Hazy infrared monsters (Cosmology)

A nebula on the plane of the Milky Way, a luminous region 7800 light years from Earth and two stars of unknown distance: these are the dots to connect to draw a frightening cosmic Godzilla. To see it, the fantasy of an astronomer from NASA’s Spitzer mission, who shot these and other spectacular nebulae in our galaxy

You know when you see the clouds take the shape of animals? Or when you stare at a wooden beam ceiling and in the knots can you see faces and constellations? Here, the constellations, they too were born because someone was able to see gods, heroes and mythological figures hidden inside a simple juxtaposition of luminous dots in the sky. All this is not a simple fantasy game, it has a scientific name: it is called pareidolia .

Let’s take the image here on the right now. It is a nebula – a cloud of gas and dust like there are many in space – in the constellation of Sagittarius and immortalized, in this case, by the Spitzer Space Telescope.of NASA. Over the course of billions of years, it has given rise to countless stars, which in turn have colored, modified and shaped the cloud itself with their radiation. When the most massive stars die, they often become supernovae, in an explosion that often wipes out a lot of material, and creates more. To observe such an environment, however, the human eye is not enough: the visible light is completely obscured by the clouds of dust that pervade the space. Infrared light, on the other hand – that observed by Spitzer, at wavelengths greater than what our eyes can perceive – can penetrate the clouds, revealing hidden details and colors like those we can appreciate in this image. Actually, there are four images we are seeing, one in each of the four dominant colors (blue, cyan, green and red), corresponding to different and suitably superimposed infrared wavelengths: yellow and white are combinations of these, while blue and cyan represent the wavelengths emitted mainly by stars; dust and organic molecules called hydrocarbons appear green; finally, hot dust that has been heated by stars or supernovae appears red.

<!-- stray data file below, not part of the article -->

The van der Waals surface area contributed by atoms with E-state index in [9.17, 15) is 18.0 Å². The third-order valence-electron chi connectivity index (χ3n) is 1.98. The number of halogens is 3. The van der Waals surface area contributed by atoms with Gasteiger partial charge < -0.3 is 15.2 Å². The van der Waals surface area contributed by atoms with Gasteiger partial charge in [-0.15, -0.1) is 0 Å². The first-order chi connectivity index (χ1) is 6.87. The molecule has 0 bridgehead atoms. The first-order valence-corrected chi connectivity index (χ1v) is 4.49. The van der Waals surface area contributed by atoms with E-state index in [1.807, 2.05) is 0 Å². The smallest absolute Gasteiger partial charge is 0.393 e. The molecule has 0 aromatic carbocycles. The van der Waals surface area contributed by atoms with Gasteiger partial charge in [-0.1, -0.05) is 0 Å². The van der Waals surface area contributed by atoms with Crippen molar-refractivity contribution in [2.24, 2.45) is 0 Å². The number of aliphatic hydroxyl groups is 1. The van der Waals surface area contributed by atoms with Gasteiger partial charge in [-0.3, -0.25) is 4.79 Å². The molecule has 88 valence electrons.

But let’s go back to the imagination because, if at first glance the nebula seems just an immense spectacle of nature, by sliding the cursor to the left , we will be able to see that someone, punctual as on Halloween night, has seen something else: it is the godzilla monster . The two small bright spots in the upper right – two stars whose distance is unknown but which are within our galaxy – draw the eyes, while the brightest region in the lower left is about 7800 light-years from Earth. (it’s called W33) and shapes the cosmic monster’s right hand. Finally, with a little more imagination, under the two stars at the top, you can see the dark shadow of the jaws.

“I wasn’t looking for monsters,” says Robert Hurt , astronomer responsible for most of the public images created by Spitzer data since the observatory’s launch in 2003. “I just happened to take a look at a region of the sky I had browsed through. many times before, but I had never zoomed in. Sometimes, if you crop an area differently, something that wasn’t seen before comes out. It was my eyes and mouth that made me scream ‘Godzilla’. ‘

“It’s one of the ways we want people to connect with the amazing work Spitzer has done,” continues Hurt. “I’m looking for compelling areas that can really tell a story. Sometimes it’s a story about how stars and planets are formed, and sometimes it’s a giant monster raging in Tokyo. “

If you are not convinced of the similarity identified by Spitzer’s astronomer, you can draw your own cosmic creature with the Spitzer Artistronomy web app . New nebulae, including this one, were added to the app this month. Thanks to its infrared eyes, Spitzer can easily find nebulae that are too cold to radiate visible light, or whose visible light cannot reach because it is hidden behind clouds of dust.

Featured image: Click to open the interactive version. Credits: Nasa / Jpl-Caltech

Provided by INAF

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